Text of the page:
Maggie Gamble and John Perry, MARINElife Research
Weather: NW; 1 - 3; Calm Seas
Bottlenose Dolphin Tursiops truncatus 4
Unidentified Dolphin Species ~4
Harbour Porpoise Phocoena phocoena 10
Grey Seal Halichoerus grypus 213
Fulmar Fulmarus glacialis 30
Manx Shearwater Puffinus puffinus 4366
Gannet Morus bassanus 236
Cormorant Phalacrocorax carbo 290
European Shag Phalacrocorax aristotelis 15
Great Skua Stercorarius skua 12
Arctic Skua Stercorarius parasiticus 3
Large Skua sp. 1
Black-headed Gull Larus ridibundus 25
Common Gull Larus canus 72
Herring Gull Larus argentatus 51
Lesser Black-backed Gull Larus fuscus 49
Great Black-backed Gull Larus marinus 42
Kittiwake Rissa tridactyla 128
Common Tern Sterna hirundo 1
'Commic' Tern Sterna hirundo/paradisaea 18
Large Gull Sp. 88
Puffin Fratercula arctica 2
Black Guillemot Cepphus grille 1
Guillemot Uria aalge 368
Razorbill Alca torda 1
Auk sp. 8
This first Marinelife survey from the Seatruck Ferry Route from Heysham to Warrenpoint on board the Clipper Point was a great start to this new research route for us. Conditions were good with light winds, North-West 1-3 and calm seas.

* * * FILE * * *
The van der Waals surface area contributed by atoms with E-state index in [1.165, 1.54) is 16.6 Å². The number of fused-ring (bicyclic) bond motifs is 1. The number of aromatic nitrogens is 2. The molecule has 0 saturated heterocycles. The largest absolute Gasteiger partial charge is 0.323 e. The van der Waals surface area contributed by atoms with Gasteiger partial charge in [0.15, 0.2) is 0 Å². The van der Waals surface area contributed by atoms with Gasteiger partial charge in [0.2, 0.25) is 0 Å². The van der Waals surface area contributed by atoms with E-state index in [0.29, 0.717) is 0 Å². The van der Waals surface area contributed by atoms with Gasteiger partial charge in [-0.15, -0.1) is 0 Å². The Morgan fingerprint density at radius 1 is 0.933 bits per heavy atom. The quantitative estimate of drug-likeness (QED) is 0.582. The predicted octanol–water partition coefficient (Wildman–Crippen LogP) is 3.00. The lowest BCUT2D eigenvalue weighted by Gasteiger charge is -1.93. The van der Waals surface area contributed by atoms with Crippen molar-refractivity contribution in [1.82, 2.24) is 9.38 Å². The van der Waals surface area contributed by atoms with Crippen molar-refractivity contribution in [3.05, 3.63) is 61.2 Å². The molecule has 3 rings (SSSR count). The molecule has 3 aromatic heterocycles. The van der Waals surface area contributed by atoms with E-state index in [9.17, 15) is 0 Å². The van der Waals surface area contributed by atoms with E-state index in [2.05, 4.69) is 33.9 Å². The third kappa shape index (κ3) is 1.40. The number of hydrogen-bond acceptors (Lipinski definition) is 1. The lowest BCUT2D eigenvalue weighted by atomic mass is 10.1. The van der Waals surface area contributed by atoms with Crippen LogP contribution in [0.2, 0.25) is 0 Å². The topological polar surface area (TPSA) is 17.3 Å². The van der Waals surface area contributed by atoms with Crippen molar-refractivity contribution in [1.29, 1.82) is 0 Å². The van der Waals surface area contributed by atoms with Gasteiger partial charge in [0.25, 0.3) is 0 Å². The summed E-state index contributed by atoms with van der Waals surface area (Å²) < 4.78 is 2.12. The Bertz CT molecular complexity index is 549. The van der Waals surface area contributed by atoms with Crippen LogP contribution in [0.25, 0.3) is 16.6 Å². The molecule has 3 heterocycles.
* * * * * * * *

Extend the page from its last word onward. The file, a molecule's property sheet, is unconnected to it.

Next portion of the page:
The outbound route passed very close to the Isle of Man and we had time to admire this beautiful Island and heather clad fells. Then suddenly we were busy recording large rafts of the aptly named Manx Shearwaters and many Guillemots. Manx Shearwaters are long lived birds that nest on our offshore islands and are known to forage as far as the Bay of Biscay to obtain food for their young.
Recording various seabirds kept us busy until Carlingford Loch and Adjacent Mountains of Mourne came into view. There were plenty of Grey Seals on the rocks as we made our way into the loch and Seatruck Staff at Warrenpoint tell us they sometimes see Otters feeding as the ships come in. After an overnight stop it was time for the return leg of the survey on board the Clipper Panorama.
The now almost mirror calm conditions were perfect for spotting the diminutive and shy Harbour porpoise and we were lucky enough to see several of these elusive cetaceans. Approaching the Isle of Man some diving Gannets alerted us to the splashes of feeding dolphins underneath them! A little too distant to positively identify but Bottlenose Dolphins are reputed to be resident in the area. A little while later we had perfect views of four Bottlenose Dolphins cruising along on the surface - excellent!
So a great new route and a chance to record the important feeding areas for the Marinelife of the area. Our thanks go to the Captains, crews and staff of Seatruck Ferries for making us welcome on this new data gathering opportunity and for a truly excellent lunch!
Maggie Gamble and John Perry, Research Surveyors for MARINElife